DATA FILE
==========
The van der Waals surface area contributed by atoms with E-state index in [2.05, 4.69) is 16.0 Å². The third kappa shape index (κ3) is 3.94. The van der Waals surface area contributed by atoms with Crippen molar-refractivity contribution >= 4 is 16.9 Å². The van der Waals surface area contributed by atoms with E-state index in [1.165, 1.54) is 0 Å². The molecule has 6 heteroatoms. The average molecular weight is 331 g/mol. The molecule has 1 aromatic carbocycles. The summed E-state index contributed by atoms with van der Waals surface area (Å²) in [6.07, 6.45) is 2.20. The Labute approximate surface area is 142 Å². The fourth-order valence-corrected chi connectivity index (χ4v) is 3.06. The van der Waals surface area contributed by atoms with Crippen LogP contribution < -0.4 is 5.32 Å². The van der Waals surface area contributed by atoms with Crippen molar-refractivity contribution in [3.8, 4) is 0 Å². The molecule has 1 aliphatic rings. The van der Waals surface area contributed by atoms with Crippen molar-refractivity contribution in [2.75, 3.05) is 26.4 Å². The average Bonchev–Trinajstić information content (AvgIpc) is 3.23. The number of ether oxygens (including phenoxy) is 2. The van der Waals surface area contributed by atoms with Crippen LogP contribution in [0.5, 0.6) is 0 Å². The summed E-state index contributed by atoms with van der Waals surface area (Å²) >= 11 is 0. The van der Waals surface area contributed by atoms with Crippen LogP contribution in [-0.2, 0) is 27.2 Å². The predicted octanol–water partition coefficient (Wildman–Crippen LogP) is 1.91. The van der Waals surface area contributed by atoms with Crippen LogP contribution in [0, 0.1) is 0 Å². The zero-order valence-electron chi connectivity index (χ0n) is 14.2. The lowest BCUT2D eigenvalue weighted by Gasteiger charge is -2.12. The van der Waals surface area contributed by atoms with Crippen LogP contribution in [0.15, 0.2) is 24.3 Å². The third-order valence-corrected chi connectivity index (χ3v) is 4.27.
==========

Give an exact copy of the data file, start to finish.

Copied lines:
The van der Waals surface area contributed by atoms with E-state index in [2.05, 4.69) is 16.0 Å². The third kappa shape index (κ3) is 3.94. The van der Waals surface area contributed by atoms with Crippen molar-refractivity contribution >= 4 is 16.9 Å². The van der Waals surface area contributed by atoms with E-state index in [1.165, 1.54) is 0 Å². The molecule has 6 heteroatoms. The average molecular weight is 331 g/mol. The molecule has 1 aromatic carbocycles. The summed E-state index contributed by atoms with van der Waals surface area (Å²) in [6.07, 6.45) is 2.20. The Labute approximate surface area is 142 Å². The fourth-order valence-corrected chi connectivity index (χ4v) is 3.06. The van der Waals surface area contributed by atoms with Crippen LogP contribution < -0.4 is 5.32 Å². The van der Waals surface area contributed by atoms with Crippen molar-refractivity contribution in [3.8, 4) is 0 Å². The molecule has 1 aliphatic rings. The van der Waals surface area contributed by atoms with Crippen molar-refractivity contribution in [2.75, 3.05) is 26.4 Å². The average Bonchev–Trinajstić information content (AvgIpc) is 3.23. The number of ether oxygens (including phenoxy) is 2. The van der Waals surface area contributed by atoms with Crippen LogP contribution in [0.5, 0.6) is 0 Å². The summed E-state index contributed by atoms with van der Waals surface area (Å²) >= 11 is 0. The van der Waals surface area contributed by atoms with Crippen LogP contribution in [-0.2, 0) is 27.2 Å². The predicted octanol–water partition coefficient (Wildman–Crippen LogP) is 1.91. The van der Waals surface area contributed by atoms with Crippen LogP contribution in [0, 0.1) is 0 Å². The zero-order valence-electron chi connectivity index (χ0n) is 14.2. The lowest BCUT2D eigenvalue weighted by Gasteiger charge is -2.12. The van der Waals surface area contributed by atoms with Crippen LogP contribution in [0.15, 0.2) is 24.3 Å². The third-order valence-corrected chi connectivity index (χ3v) is 4.27.